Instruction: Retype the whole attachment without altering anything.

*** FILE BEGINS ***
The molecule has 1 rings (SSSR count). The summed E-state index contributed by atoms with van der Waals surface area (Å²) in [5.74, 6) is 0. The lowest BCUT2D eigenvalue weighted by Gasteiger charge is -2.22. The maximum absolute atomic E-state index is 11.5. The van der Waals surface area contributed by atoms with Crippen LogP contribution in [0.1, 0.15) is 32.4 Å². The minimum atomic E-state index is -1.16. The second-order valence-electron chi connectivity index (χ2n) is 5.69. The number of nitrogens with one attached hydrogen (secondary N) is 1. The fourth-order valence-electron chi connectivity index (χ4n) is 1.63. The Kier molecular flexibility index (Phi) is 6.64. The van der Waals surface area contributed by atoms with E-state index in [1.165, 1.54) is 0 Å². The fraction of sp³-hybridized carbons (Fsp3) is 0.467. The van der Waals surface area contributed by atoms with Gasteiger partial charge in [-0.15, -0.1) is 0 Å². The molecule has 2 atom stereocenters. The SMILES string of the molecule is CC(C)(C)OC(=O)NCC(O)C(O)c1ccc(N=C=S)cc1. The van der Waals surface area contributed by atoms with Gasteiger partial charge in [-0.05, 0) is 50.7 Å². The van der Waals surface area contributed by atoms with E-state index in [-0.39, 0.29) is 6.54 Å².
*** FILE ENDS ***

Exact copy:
The molecule has 1 rings (SSSR count). The summed E-state index contributed by atoms with van der Waals surface area (Å²) in [5.74, 6) is 0. The lowest BCUT2D eigenvalue weighted by Gasteiger charge is -2.22. The maximum absolute atomic E-state index is 11.5. The van der Waals surface area contributed by atoms with Crippen LogP contribution in [0.1, 0.15) is 32.4 Å². The minimum atomic E-state index is -1.16. The second-order valence-electron chi connectivity index (χ2n) is 5.69. The number of nitrogens with one attached hydrogen (secondary N) is 1. The fourth-order valence-electron chi connectivity index (χ4n) is 1.63. The Kier molecular flexibility index (Phi) is 6.64. The van der Waals surface area contributed by atoms with E-state index in [1.165, 1.54) is 0 Å². The fraction of sp³-hybridized carbons (Fsp3) is 0.467. The van der Waals surface area contributed by atoms with Gasteiger partial charge in [-0.15, -0.1) is 0 Å². The molecule has 2 atom stereocenters. The SMILES string of the molecule is CC(C)(C)OC(=O)NCC(O)C(O)c1ccc(N=C=S)cc1. The van der Waals surface area contributed by atoms with Gasteiger partial charge in [-0.05, 0) is 50.7 Å². The van der Waals surface area contributed by atoms with E-state index in [-0.39, 0.29) is 6.54 Å².